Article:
Former President Donald Trump’s 2018 executive orders, which limited collective bargaining and official time, are, technically speaking, a thing of the past.
President Joe Biden rescinded them with a stroke of the pen on his third day in office, signing a new executive order last week that recognized “union organizing and collective bargaining.”
Biden’s new executive order called on agencies to “suspend, revise, and rescind” any actions they took over the last three years that effectuated those Trump-era orders.
But until agencies review those actions and make formal plans to return to the status quo, unions are still, in essence, living under Trump’s 2018 executive orders. The three largest federal employee unions have all said they hope agencies will return to the bargaining table to renegotiate new agreements that are free from the 2018 orders.
What exactly that process entails is still an open question.
“What that means is going to vary depending upon who’s in charge of the agency and the pressure that they believe that they’re receiving in order to make whole their union partners in accomplishing the mission,” David Cann, director of field services and education for the American Federation of Government Employees, told reporters Tuesday. “Hopefully the Office of Personnel Management will issue guidance, which instructs agencies to return to the table shortly.”
Several large agencies either signed or imposed new contracts or directives during the last few years, which, in some cases, slashed official time banks and forced some local unions to find their own office space.
According to a recent OPM report, agencies cut official time use by 28% in 2019 while Trump’s executive orders were still enjoined in federal district court.
Nicole Cantello, president of an AFGE local representing employees at the Environmental Protection Agency in the Great Lakes region, said the Trump executive orders forced the union to leave the agency’s office space and create “virtual” office hours instead.
With official time banks reduced, Cantello said she and her union colleagues worked nights and weekends to respond to employee concerns.
“Everyone in the union had two jobs: EPA worker and union official,” she said.
Agencies could reverse course from the Trump executive orders through a variety of methods.
“It could be bargaining. It could be offering to revert to the previous contract,” Cann said. “It could be meeting with the union to engage in procedures and appropriate arrangements and negotiations about how to make sure that they immediately suspend those effectuations, whether or not there’s no official time, no office space or not giving people the opportunity they need to have full due process rights under the contract. What that looks like is a process that’s evolving. The union really needs to be a partner.”
No agencies have reached out to AFGE to discuss the new executive order or their plans to deal with the old ones, Cann added.
“So far most agencies have been in a holding pattern, saying they don’t want to engage in wholesome negotiations regarding the new executive orders because they’re awaiting instruction from their legal teams,” Cann said.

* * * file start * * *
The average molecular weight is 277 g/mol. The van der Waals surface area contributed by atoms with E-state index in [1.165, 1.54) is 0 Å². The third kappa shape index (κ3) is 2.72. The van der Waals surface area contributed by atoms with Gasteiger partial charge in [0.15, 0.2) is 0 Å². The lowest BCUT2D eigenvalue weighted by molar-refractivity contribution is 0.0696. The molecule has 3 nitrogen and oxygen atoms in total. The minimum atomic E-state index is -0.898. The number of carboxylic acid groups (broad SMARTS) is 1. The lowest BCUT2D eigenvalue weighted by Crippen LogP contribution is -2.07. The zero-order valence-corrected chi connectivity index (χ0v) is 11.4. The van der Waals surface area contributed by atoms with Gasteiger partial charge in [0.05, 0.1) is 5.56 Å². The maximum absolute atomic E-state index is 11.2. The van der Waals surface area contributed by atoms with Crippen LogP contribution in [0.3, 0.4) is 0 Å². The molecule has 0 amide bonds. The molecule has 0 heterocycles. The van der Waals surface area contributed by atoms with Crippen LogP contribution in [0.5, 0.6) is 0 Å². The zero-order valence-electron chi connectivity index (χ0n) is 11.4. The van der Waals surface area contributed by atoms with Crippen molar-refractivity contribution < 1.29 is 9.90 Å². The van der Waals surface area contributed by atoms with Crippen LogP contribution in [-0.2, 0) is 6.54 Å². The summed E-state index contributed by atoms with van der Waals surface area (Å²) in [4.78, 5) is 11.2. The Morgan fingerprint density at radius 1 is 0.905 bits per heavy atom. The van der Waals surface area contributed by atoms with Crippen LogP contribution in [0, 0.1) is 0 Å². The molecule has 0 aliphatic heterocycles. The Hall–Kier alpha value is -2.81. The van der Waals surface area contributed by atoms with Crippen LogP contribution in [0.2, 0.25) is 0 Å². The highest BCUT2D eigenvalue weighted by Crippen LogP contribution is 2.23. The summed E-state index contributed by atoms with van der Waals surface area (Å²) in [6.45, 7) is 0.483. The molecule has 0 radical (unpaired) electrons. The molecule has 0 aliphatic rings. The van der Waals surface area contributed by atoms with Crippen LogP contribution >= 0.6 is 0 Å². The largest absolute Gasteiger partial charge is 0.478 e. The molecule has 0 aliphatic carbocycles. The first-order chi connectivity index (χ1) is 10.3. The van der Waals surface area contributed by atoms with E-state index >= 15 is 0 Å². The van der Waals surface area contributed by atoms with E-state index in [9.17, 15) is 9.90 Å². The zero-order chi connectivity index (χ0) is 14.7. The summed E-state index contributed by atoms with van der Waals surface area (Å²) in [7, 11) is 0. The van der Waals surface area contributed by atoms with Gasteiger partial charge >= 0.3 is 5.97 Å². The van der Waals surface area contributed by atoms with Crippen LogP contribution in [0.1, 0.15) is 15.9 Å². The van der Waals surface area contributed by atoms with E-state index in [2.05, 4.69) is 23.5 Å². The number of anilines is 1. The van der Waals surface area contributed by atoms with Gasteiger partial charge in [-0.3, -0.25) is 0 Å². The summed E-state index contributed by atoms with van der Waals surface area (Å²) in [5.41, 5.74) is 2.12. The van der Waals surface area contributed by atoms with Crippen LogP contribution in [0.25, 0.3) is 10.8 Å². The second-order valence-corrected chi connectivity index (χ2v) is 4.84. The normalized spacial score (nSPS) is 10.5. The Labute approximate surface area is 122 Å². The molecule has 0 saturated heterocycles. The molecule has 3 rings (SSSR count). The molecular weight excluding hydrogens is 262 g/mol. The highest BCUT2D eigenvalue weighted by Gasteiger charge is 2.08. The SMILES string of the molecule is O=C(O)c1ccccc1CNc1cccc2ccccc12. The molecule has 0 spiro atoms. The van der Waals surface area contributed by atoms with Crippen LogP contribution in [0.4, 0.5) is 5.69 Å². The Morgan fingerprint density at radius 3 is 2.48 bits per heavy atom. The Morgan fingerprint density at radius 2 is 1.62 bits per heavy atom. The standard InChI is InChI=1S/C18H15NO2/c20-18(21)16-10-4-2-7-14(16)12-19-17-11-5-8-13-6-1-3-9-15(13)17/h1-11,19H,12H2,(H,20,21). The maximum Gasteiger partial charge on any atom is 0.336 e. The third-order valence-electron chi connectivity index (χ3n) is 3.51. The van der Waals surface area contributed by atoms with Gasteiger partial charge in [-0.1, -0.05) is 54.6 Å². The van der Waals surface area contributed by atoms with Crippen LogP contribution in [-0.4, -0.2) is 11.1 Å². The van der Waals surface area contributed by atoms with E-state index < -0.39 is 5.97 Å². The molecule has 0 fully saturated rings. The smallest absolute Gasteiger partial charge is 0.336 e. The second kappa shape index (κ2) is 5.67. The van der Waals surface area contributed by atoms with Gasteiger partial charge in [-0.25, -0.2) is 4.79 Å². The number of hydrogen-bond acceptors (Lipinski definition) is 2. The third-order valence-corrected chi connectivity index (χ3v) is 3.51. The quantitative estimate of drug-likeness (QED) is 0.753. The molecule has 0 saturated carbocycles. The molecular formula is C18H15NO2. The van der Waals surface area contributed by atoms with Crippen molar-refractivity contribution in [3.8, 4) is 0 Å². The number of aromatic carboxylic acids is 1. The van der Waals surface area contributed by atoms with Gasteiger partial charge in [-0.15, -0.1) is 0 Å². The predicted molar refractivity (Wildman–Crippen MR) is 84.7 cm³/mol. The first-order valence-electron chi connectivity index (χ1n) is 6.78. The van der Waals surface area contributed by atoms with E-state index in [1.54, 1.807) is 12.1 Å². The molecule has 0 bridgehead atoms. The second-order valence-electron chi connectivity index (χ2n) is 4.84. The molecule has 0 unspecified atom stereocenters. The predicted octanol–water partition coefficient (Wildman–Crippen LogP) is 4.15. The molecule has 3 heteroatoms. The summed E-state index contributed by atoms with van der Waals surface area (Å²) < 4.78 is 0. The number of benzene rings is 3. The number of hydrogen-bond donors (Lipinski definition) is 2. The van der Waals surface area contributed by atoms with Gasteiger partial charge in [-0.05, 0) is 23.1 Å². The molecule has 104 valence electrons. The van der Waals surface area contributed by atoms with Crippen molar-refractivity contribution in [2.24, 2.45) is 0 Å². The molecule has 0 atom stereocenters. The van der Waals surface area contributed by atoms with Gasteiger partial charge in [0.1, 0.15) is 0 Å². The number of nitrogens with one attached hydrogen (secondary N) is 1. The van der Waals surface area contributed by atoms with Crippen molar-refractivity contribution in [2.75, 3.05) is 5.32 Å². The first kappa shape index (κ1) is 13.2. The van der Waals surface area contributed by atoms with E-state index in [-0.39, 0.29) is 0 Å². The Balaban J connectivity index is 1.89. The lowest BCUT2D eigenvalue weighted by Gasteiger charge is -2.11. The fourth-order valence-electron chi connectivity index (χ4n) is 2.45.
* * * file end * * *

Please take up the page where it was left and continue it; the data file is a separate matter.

Ralph de Juliis, president of the AFGE council that represents customer service representatives at the Social Security Administration, said he asked the agency to return to the bargaining table to begin the work of negotiating a new contract.
SSA labor officials told him they’d discuss the implications of Biden’s new executive order at their next union-management call scheduled for next month, de Juliis said.
He also flagged other executive orders from the Biden administration, which instruct agencies to observe social distancing practices at federal workspaces and require the Occupational Health and Safety Administration to revise pandemic guidance for employers.
Other AFGE local leaders are asking their agency leadership about revisiting their contracts.
Linda Ward-Smith, president of the AFGE local representing employees at the Department of Veterans Affairs in Las Vegas, said she asked the head of her local VA about returning to the bargaining table.
The agency told her the VA won’t resume negotiations until it’s “moved to do so,” Ward-Smith said.
“As a union president, I feel like I’ve been fighting a war for the last three years. I’m very thankful that we now have a new administration who we believe will sit at the table and listen to our concerns and basically follow the law,” she said. “That’s all we’re asking for. Follow the law. Give us the rights that we feel we’re entitled to based on law, rules and regulations. We’ll agree to disagree sometimes.”
Even if union representatives are still experiencing the day-to-day impacts of Trump’s 2018 executive orders, they’re hopeful the dynamic between labor and management will change.
“As labor leaders, there is a certain amount of trust that we need to regain. During these last four years, I think I’ve lost not only trust, but respect, because of some of the things that our members were put through,” Ward-Smith said.
Overall, AFGE wants to revisit all new contracts that were written or drafted during the administration, and it’s optimistic the Biden administration has set a new tone.
“We are extremely heartened to see the executive orders that have come out of the Biden administration already,” Cann said. “While there’s a lot of hard work to do and a lot of trust to rebuild, we’re cautiously optimistic based on what we’ve seen of this administration [as] meaningfully engaged in being labor partners.”